Pvt. Wars is a one act play by James McClure having an extremely limited run at Bryant Lake Bowl Theater (BLBT) in Uptown. A stripped down piece of theater, it’s success or failure rests of the shoulders of the three actors. This production is a resounding success. Frankly, I cannot begin to tell you what a relief that was. Full disclosure, one of those actors is a friend whom I hadn’t actually seen perform since our college days. I was excited to see him perform again, but also a little anxious. What if he’s bad? What if the play is bad? Well, the answer is then I’d have to write a bad review or simply decline to write one. What a relief when the lights came up at the end of the play, not only were all three of the performers great, but the play itself is a tight intelligent character study, full of humor and humanity. As I mentioned at the opening, this run is extremely short as is the running time of the play, right around an hour and some change. BLBT is the perfect stage for a show like this, tickets are inexpensive, you can arrive early, order food and drinks to enjoy during the show, and still get home before the babysitter has had a chance to raid the liquor cabinet.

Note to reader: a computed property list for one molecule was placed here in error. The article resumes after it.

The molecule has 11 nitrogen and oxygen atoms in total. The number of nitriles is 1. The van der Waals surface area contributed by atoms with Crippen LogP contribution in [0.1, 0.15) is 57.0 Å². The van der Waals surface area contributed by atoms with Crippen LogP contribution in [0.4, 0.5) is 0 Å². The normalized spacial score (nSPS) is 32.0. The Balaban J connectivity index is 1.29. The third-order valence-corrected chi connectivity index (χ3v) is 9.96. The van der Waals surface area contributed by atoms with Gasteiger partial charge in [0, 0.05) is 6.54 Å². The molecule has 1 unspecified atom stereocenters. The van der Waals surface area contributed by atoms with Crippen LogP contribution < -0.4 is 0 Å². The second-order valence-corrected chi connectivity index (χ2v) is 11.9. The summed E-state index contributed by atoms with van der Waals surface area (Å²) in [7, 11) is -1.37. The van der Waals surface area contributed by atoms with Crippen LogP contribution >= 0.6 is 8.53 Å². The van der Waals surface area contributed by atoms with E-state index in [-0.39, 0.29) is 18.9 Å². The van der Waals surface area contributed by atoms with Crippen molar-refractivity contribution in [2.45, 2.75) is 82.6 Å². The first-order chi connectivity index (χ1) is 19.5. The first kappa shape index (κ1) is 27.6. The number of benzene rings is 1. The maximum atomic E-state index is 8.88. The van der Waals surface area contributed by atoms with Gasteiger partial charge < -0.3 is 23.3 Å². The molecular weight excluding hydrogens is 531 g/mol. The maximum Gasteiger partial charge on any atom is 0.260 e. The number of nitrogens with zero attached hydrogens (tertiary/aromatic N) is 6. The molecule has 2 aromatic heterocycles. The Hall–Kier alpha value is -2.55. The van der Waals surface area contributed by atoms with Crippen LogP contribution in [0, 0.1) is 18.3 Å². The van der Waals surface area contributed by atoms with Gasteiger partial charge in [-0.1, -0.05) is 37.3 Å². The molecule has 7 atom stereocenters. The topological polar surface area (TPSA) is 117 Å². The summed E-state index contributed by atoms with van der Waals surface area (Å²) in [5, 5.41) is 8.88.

The play is broken into short scenes giving us small glimpses into the lives of it’s three characters over an unspecified time period. The setting is a Veterans hospital in the 1970’s, the characters are three patients, it’s never stated, but it seems they are recovering from psychological injuries rather than physical; though at least one of them was injured in the war. The play isn’t about politics or overt about the war in Vietnam, though the subtext is certainly about the costs of war on those who fight them. The focus is really on the ways in which these three men relate to each other and bond. On the surface, some of them appear to hate each other, but even hate is a way of connecting. Gately, the quiet somewhat simple seeming patient, who is constantly trying to repair a radio. He says that if he fixes it, maybe they’ll let him leave. He knows, and the others remind him, he is free to leave whenever he wants to. This is his way of saying he isn’t ready to leave yet, trying to fix the radio is how he manifests trying to fix himself. When it functions again so, he believes, will he. Silvio was wounded, though I don’t get a sense that he’s still physically recovering from his injury but that the nature of the wound has deeply affected his sense of himself and led him to behave psychotically. He is the volatile patient who is compulsively flashing the nurses that which he no longer possesses. He gets along with Gately but is aggressively hostile to the third patient Natwick. Natwick is the wealthy one who grew up in Long Island with summer homes and private schools. It’s easy to see why he’s a target of intimidation for Silvio, everything about him rubs the working class patient the wrong way. What’s interesting is the way they all interact. We gain insight into their relationships and how they connect to one another in spite of themselves. It sounds heavy, but it really doesn’t play that way. It’s surprisingly funny throughout. Well written humor can be as clear a path into a characters soul as a dramatic monologue.